All Words > Omnifarious

Friday, February 4

Omnifarious

[ahm-nə-FER-ee-əs]

Part of speech: adjective

Origin: Late Latin, mid 17th century

1.

Comprising or relating to all sorts or varieties.

Examples of Omnifarious in a sentence

"The political panel was omnifarious in order to spark debates."

"The farmers’ market had an omnifarious tomato display."

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About Omnifarious

This word comes from the Late Latin “omnifarius,” meaning "of all sorts." It stems from the Latin “omnifariam,” meaning "in all places or parts, on all sides."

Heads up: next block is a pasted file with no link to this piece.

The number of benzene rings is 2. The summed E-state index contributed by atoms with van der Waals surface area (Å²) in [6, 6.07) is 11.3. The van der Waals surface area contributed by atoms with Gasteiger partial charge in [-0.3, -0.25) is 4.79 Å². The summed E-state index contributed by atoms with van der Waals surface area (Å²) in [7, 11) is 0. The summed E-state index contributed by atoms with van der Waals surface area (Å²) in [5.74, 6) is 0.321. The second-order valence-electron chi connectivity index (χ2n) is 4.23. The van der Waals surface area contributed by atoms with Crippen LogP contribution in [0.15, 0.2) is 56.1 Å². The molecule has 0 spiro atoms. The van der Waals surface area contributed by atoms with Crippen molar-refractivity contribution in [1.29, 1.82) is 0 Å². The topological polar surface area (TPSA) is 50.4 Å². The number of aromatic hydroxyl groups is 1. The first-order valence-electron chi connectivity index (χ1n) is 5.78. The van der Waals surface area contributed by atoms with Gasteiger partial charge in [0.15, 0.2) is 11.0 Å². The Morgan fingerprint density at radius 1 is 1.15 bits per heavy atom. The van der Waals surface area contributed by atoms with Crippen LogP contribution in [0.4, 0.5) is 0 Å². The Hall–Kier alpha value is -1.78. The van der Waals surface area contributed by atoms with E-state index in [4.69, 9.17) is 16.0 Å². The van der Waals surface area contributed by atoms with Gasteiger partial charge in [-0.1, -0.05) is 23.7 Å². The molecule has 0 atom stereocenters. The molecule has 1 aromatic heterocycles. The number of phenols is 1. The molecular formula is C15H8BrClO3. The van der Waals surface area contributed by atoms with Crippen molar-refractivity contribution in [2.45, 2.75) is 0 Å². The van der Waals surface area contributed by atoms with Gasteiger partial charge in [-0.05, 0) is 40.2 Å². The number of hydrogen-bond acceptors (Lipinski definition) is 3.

Did you Know?

“Omnifarious” has essentially the same definition as “omniferous”: consisting of all sorts or varieties. The earliest use of “omniferous” was in the mid-17th century by Thomas Blount, an English lexicographer and has a slightly different Latin root —”omnifer,” stemming from “omnis,” meaning “all” and “ferre,” meaning “to bear.”

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